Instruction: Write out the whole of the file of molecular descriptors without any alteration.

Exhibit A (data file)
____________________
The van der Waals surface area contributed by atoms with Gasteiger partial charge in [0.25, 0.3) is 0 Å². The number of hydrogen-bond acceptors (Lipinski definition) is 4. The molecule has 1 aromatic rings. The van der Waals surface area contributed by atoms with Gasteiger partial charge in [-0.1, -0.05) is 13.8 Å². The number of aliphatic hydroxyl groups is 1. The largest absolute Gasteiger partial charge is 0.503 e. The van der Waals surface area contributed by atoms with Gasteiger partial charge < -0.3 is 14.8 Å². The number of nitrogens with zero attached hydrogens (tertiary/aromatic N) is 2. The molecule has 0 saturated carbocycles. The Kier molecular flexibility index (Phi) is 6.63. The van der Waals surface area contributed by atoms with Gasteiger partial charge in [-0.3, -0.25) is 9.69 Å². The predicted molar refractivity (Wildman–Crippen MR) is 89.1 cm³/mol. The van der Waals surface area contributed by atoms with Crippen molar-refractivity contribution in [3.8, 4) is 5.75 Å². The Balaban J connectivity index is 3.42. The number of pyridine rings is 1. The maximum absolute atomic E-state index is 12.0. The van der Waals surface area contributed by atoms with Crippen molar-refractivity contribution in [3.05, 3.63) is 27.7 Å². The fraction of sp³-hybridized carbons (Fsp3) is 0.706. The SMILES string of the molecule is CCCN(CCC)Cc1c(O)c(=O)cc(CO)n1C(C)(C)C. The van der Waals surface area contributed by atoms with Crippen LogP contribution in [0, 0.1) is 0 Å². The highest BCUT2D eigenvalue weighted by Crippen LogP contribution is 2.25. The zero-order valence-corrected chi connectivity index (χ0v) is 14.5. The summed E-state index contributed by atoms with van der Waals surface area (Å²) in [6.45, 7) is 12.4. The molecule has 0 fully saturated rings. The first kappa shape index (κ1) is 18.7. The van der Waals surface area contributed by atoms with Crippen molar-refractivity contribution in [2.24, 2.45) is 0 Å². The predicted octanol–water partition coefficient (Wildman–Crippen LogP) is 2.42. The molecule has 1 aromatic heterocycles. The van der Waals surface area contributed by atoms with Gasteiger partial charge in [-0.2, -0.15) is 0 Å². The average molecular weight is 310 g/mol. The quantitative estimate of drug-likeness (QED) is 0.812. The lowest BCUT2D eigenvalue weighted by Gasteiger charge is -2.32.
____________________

The van der Waals surface area contributed by atoms with Gasteiger partial charge in [0.25, 0.3) is 0 Å². The number of hydrogen-bond acceptors (Lipinski definition) is 4. The molecule has 1 aromatic rings. The van der Waals surface area contributed by atoms with Gasteiger partial charge in [-0.1, -0.05) is 13.8 Å². The number of aliphatic hydroxyl groups is 1. The largest absolute Gasteiger partial charge is 0.503 e. The van der Waals surface area contributed by atoms with Gasteiger partial charge < -0.3 is 14.8 Å². The number of nitrogens with zero attached hydrogens (tertiary/aromatic N) is 2. The molecule has 0 saturated carbocycles. The Kier molecular flexibility index (Phi) is 6.63. The van der Waals surface area contributed by atoms with Gasteiger partial charge in [-0.3, -0.25) is 9.69 Å². The predicted molar refractivity (Wildman–Crippen MR) is 89.1 cm³/mol. The van der Waals surface area contributed by atoms with Crippen molar-refractivity contribution in [3.8, 4) is 5.75 Å². The Balaban J connectivity index is 3.42. The number of pyridine rings is 1. The maximum absolute atomic E-state index is 12.0. The van der Waals surface area contributed by atoms with Crippen molar-refractivity contribution in [3.05, 3.63) is 27.7 Å². The fraction of sp³-hybridized carbons (Fsp3) is 0.706. The SMILES string of the molecule is CCCN(CCC)Cc1c(O)c(=O)cc(CO)n1C(C)(C)C. The van der Waals surface area contributed by atoms with Crippen LogP contribution in [0, 0.1) is 0 Å². The highest BCUT2D eigenvalue weighted by Crippen LogP contribution is 2.25. The zero-order valence-corrected chi connectivity index (χ0v) is 14.5. The summed E-state index contributed by atoms with van der Waals surface area (Å²) in [6.45, 7) is 12.4. The molecule has 0 fully saturated rings. The first kappa shape index (κ1) is 18.7. The van der Waals surface area contributed by atoms with Crippen molar-refractivity contribution in [2.24, 2.45) is 0 Å². The predicted octanol–water partition coefficient (Wildman–Crippen LogP) is 2.42. The molecule has 1 aromatic heterocycles. The van der Waals surface area contributed by atoms with Gasteiger partial charge in [-0.2, -0.15) is 0 Å². The average molecular weight is 310 g/mol. The quantitative estimate of drug-likeness (QED) is 0.812. The lowest BCUT2D eigenvalue weighted by Gasteiger charge is -2.32.